Your chances of getting a ticket for using a cell phone while driving greatly increased this week because local police and the Connecticut Department of Transportation’s Highway Safety Office launched another “U Drive. U Text. U Pay.” campaign.
The crackdown started Aug. 2 and continues until Aug. 16.
Using a cell phone while driving is illegal and dangerous — especially for the nation’s cell-phone addicted youngest motorists.
Texas recently enacted a law requiring young drivers to take a course on distracted driving as part of the licensing process.
The first leg of the Connecticut cell phone crackdown took place in April. Almost 12,000 tickets were issued in Connecticut.
More than 50 police departments are participating in this month’s crackdown.
That means a Serpico-looking plain clothes cop could spot you from a sidewalk as you chat away on your cell phone while driving. The cop will radio ahead to a check point you don’t see, and — you’ll be the proud new owner of a $150 ticket for your first offense.
The Valley Indy observed Derby police during a 2015 “U. Pay” campaign on Derby Avenue. There were so many motorists getting pulled over for using their cell phones police could not keep up.
Derby police in 2016 gave out 224 tickets during the campaign.
Keep in mind you can’t use your phone while stopped in traffic or at a red light. Pull over if you want to check texts.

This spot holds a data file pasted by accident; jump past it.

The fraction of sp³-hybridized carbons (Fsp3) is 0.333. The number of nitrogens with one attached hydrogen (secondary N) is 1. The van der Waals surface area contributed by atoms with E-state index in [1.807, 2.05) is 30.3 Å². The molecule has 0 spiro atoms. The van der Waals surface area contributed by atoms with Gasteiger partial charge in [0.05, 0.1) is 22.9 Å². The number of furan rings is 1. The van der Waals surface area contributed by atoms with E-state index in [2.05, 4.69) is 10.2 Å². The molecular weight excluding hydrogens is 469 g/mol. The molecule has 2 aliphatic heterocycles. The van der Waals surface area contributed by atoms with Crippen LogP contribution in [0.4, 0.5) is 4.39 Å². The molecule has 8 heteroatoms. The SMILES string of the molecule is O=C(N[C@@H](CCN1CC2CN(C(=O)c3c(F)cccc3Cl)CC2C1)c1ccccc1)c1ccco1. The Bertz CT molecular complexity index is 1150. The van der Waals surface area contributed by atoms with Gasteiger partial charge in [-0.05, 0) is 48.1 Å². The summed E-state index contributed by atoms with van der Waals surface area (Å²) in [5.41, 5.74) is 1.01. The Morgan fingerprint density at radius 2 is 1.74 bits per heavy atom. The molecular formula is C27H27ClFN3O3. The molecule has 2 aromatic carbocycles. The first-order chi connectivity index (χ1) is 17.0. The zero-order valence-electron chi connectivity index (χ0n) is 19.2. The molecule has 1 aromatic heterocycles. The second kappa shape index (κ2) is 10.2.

The campaign is ultimately funded by the federal government. Connecticut has received about $6.8 million during the last three years for the enforcement effort.
That means local police are conducting the crackdown with a bulked up force, not taking officers away from normal duties to concentrate on cell phoning motorists.
A 2014 research report from the Association for the Advancement of Automotive Medicine cites the need for a three-pronged approach when it comes to combating distracted driving — enactment of laws, education of the public, and enforcement by police.
The cell phone crackdowns — which are heavily promoted by police and state agencies before, during and after the events — are a combination of education and enforcement, researchers say.
Click here to read a 2014 column by a police officer explaining why he had used a cell phone while driving.